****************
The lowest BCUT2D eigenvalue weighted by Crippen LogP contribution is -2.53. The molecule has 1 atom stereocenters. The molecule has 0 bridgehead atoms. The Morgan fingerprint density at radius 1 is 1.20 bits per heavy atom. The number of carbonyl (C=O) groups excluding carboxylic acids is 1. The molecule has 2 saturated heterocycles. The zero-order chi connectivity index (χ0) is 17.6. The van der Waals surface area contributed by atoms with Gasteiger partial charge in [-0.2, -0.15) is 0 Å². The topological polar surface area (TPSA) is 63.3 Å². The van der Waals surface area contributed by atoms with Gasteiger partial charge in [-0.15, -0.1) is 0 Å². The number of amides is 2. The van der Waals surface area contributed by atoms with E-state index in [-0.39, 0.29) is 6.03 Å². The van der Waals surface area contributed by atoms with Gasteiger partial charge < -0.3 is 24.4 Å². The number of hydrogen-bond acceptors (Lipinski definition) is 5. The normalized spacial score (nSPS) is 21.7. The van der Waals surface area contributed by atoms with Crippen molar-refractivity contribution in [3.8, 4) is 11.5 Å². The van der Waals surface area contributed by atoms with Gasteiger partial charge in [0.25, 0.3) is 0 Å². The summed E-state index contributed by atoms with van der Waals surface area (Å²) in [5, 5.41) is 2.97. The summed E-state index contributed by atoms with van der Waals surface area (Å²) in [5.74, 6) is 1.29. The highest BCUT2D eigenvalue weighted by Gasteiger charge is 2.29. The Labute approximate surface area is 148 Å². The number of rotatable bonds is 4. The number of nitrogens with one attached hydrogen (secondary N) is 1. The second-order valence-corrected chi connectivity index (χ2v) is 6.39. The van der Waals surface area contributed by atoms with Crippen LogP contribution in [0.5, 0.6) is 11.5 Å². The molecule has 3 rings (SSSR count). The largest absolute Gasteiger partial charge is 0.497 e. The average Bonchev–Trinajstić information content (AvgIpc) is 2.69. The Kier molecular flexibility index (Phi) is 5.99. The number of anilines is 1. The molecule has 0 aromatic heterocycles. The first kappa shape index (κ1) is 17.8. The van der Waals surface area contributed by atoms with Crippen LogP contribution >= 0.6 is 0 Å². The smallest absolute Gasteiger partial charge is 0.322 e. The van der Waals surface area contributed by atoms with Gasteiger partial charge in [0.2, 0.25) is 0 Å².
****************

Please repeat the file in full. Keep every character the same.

The lowest BCUT2D eigenvalue weighted by Crippen LogP contribution is -2.53. The molecule has 1 atom stereocenters. The molecule has 0 bridgehead atoms. The Morgan fingerprint density at radius 1 is 1.20 bits per heavy atom. The number of carbonyl (C=O) groups excluding carboxylic acids is 1. The molecule has 2 saturated heterocycles. The zero-order chi connectivity index (χ0) is 17.6. The van der Waals surface area contributed by atoms with Gasteiger partial charge in [-0.2, -0.15) is 0 Å². The topological polar surface area (TPSA) is 63.3 Å². The van der Waals surface area contributed by atoms with Gasteiger partial charge in [-0.15, -0.1) is 0 Å². The number of amides is 2. The van der Waals surface area contributed by atoms with E-state index in [-0.39, 0.29) is 6.03 Å². The van der Waals surface area contributed by atoms with Gasteiger partial charge < -0.3 is 24.4 Å². The number of hydrogen-bond acceptors (Lipinski definition) is 5. The normalized spacial score (nSPS) is 21.7. The van der Waals surface area contributed by atoms with Crippen molar-refractivity contribution in [3.8, 4) is 11.5 Å². The van der Waals surface area contributed by atoms with Gasteiger partial charge in [0.25, 0.3) is 0 Å². The summed E-state index contributed by atoms with van der Waals surface area (Å²) in [5, 5.41) is 2.97. The summed E-state index contributed by atoms with van der Waals surface area (Å²) in [5.74, 6) is 1.29. The highest BCUT2D eigenvalue weighted by Gasteiger charge is 2.29. The Labute approximate surface area is 148 Å². The number of rotatable bonds is 4. The number of nitrogens with one attached hydrogen (secondary N) is 1. The second-order valence-corrected chi connectivity index (χ2v) is 6.39. The van der Waals surface area contributed by atoms with Crippen LogP contribution in [0.5, 0.6) is 11.5 Å². The molecule has 3 rings (SSSR count). The largest absolute Gasteiger partial charge is 0.497 e. The average Bonchev–Trinajstić information content (AvgIpc) is 2.69. The Kier molecular flexibility index (Phi) is 5.99. The number of anilines is 1. The molecule has 0 aromatic heterocycles. The first kappa shape index (κ1) is 17.8. The van der Waals surface area contributed by atoms with Crippen LogP contribution >= 0.6 is 0 Å². The smallest absolute Gasteiger partial charge is 0.322 e. The van der Waals surface area contributed by atoms with Gasteiger partial charge in [0.2, 0.25) is 0 Å².